Nearly two-thirds of all cotton grown worldwide is now GM (genetically modified), which means that it is difficult for farmers to have access to non-GM seed varieties.
Partnering a Plan
Three organisations are involved with the programme—Fairtrade Foundation is working in partnership with Pratibha Syntex, an Indian sustainability oriented, vertically-integrated manufacturer of knitted textiles to pioneer the seeds, and the project is funded by TRAID, UK. For them all, the programme is an extension of the work that they have been doing over the years.
Subindu Garkhel, cotton and textiles lead at Fairtrade, outlines: “Fairtrade believes in a participatory approach and engages in projects with its producer groups based on the need identified by them. Lack of access to non-GM seed (which is a requirement for Fairtrade certification) had been highlighted by cotton producer groups for a long time. We tried to get feedback from various groups, but in the end, we partnered with Pratibha as they were prompt and had experience.”
Pratibha Syntex has been working with organic farmers from the very beginning—1997. Says Avinash Karmarkar, head of Pratibha’s farming initiative called Vasudha, as he explains the context: “The introduction of GM seeds and later the adoption of GM cotton by a majority of the farmers in India posed a serious problem for the availability of contamination-free non-GM seeds for Fairtrade and organic farmers. Since only small farmers were practicing organic farming and using non-GM seeds, it ever was a serious business case for seed-producing companies.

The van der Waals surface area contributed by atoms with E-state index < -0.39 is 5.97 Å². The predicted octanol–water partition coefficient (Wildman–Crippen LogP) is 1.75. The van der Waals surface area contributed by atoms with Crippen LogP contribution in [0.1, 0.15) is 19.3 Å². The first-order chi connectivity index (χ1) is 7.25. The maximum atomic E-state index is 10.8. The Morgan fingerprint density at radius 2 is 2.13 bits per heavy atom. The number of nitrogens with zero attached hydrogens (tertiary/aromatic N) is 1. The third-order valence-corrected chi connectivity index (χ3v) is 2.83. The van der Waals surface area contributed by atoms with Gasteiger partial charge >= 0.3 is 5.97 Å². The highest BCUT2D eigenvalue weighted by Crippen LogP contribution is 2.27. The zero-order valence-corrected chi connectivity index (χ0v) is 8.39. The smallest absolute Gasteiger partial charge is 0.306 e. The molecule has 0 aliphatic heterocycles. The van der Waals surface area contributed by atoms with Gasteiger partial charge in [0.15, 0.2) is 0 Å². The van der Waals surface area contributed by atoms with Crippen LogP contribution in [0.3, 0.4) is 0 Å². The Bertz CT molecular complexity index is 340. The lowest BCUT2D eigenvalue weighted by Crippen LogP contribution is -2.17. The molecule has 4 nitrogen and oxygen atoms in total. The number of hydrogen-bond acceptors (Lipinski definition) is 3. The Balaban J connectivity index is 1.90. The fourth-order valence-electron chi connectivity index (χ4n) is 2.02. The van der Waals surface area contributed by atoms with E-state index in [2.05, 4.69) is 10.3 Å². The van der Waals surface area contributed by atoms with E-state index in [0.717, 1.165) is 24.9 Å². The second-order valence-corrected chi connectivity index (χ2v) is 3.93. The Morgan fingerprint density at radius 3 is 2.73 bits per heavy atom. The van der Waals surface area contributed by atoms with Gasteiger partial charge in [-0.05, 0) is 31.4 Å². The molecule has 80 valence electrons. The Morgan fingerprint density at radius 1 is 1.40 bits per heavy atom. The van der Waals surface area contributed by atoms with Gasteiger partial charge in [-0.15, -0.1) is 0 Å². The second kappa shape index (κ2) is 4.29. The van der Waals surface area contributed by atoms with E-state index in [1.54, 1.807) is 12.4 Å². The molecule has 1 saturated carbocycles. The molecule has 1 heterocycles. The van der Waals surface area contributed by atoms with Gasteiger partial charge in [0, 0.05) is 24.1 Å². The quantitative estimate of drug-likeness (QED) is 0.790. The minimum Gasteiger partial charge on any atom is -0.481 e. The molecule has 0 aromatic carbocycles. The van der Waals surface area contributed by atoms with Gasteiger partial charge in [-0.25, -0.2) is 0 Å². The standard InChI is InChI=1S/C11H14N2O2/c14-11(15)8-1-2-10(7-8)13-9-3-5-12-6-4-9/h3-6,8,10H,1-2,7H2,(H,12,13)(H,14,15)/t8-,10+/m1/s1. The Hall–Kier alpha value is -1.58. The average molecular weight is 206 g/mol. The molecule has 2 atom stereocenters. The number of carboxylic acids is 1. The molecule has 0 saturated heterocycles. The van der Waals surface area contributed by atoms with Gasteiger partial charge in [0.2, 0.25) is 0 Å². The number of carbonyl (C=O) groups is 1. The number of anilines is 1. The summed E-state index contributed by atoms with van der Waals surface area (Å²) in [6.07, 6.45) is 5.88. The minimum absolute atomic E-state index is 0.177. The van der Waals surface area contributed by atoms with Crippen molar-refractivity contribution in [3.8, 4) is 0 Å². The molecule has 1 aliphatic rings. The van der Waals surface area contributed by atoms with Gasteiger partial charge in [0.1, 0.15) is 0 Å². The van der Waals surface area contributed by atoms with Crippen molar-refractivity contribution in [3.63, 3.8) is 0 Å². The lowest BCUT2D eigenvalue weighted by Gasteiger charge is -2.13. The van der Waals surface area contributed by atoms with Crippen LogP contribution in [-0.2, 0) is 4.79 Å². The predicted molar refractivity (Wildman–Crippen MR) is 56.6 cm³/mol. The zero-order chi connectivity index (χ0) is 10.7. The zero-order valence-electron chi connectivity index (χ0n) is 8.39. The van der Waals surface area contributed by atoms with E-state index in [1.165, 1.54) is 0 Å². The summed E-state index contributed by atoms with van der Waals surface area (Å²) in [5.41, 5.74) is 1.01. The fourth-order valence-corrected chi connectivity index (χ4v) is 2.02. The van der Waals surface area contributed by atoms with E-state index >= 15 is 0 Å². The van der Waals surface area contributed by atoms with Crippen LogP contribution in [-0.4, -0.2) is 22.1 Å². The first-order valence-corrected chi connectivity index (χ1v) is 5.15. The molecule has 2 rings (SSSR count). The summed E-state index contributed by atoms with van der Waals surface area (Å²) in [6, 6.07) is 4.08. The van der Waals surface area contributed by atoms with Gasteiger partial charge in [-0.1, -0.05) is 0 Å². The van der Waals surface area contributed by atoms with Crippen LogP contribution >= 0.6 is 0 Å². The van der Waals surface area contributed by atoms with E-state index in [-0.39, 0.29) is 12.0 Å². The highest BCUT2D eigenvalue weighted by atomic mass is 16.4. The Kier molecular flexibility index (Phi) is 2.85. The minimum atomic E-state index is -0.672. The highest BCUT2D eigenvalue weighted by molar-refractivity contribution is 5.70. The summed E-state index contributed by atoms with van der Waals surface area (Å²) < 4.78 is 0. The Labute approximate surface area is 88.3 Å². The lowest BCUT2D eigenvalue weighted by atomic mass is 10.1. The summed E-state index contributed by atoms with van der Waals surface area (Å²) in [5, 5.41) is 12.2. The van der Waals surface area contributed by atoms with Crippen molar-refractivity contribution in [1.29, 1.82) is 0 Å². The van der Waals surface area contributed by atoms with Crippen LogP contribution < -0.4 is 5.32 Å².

“Not much research and investment went into the production of better performing non-GM cotton seeds and farmers were forced to use the same seed material that was available for more than 10 years and that too with very limited choices—as against more than 100 varieties of GM cotton seeds available in the market. Thus, it became imperative for farm groups to have their own seeds.”
Continues Karmarkar, “With this market-driven strategy, the ownership of seeds had gone into the hands of commercial companies. Farmers lost seed sovereignty and became dependent on companies for buying seeds every year at the price that the market decided for them. Besides, the seed production is done in one set of states and the seed is sown in different states. This does not allow the seed to acclimatise to the local climate, resulting in higher pest attacks.”